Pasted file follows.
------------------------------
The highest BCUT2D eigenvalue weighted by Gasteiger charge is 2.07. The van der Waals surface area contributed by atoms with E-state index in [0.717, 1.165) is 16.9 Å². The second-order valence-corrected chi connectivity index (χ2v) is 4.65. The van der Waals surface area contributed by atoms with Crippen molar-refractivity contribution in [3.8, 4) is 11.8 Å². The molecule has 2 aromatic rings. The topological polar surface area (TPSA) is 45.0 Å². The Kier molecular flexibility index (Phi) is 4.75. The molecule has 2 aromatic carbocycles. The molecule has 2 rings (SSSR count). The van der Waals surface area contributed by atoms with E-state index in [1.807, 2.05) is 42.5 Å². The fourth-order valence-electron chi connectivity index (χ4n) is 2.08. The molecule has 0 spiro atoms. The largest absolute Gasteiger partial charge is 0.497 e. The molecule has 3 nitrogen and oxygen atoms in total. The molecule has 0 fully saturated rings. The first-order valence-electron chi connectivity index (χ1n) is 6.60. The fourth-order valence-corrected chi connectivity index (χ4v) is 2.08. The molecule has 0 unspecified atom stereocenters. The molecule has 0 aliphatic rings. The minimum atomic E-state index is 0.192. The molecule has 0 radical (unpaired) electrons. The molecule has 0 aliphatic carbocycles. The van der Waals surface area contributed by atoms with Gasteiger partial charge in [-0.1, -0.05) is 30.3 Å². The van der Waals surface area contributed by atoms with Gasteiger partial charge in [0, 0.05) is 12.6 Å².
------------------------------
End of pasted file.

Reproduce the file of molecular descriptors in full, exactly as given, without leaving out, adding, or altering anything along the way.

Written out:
The highest BCUT2D eigenvalue weighted by Gasteiger charge is 2.07. The van der Waals surface area contributed by atoms with E-state index in [0.717, 1.165) is 16.9 Å². The second-order valence-corrected chi connectivity index (χ2v) is 4.65. The van der Waals surface area contributed by atoms with Crippen molar-refractivity contribution in [3.8, 4) is 11.8 Å². The molecule has 2 aromatic rings. The topological polar surface area (TPSA) is 45.0 Å². The Kier molecular flexibility index (Phi) is 4.75. The molecule has 2 aromatic carbocycles. The molecule has 2 rings (SSSR count). The van der Waals surface area contributed by atoms with E-state index in [1.807, 2.05) is 42.5 Å². The fourth-order valence-electron chi connectivity index (χ4n) is 2.08. The molecule has 0 spiro atoms. The largest absolute Gasteiger partial charge is 0.497 e. The molecule has 3 nitrogen and oxygen atoms in total. The molecule has 0 fully saturated rings. The first-order valence-electron chi connectivity index (χ1n) is 6.60. The fourth-order valence-corrected chi connectivity index (χ4v) is 2.08. The molecule has 0 unspecified atom stereocenters. The molecule has 0 aliphatic rings. The minimum atomic E-state index is 0.192. The molecule has 0 radical (unpaired) electrons. The molecule has 0 aliphatic carbocycles. The van der Waals surface area contributed by atoms with Gasteiger partial charge in [-0.1, -0.05) is 30.3 Å². The van der Waals surface area contributed by atoms with Gasteiger partial charge in [0, 0.05) is 12.6 Å².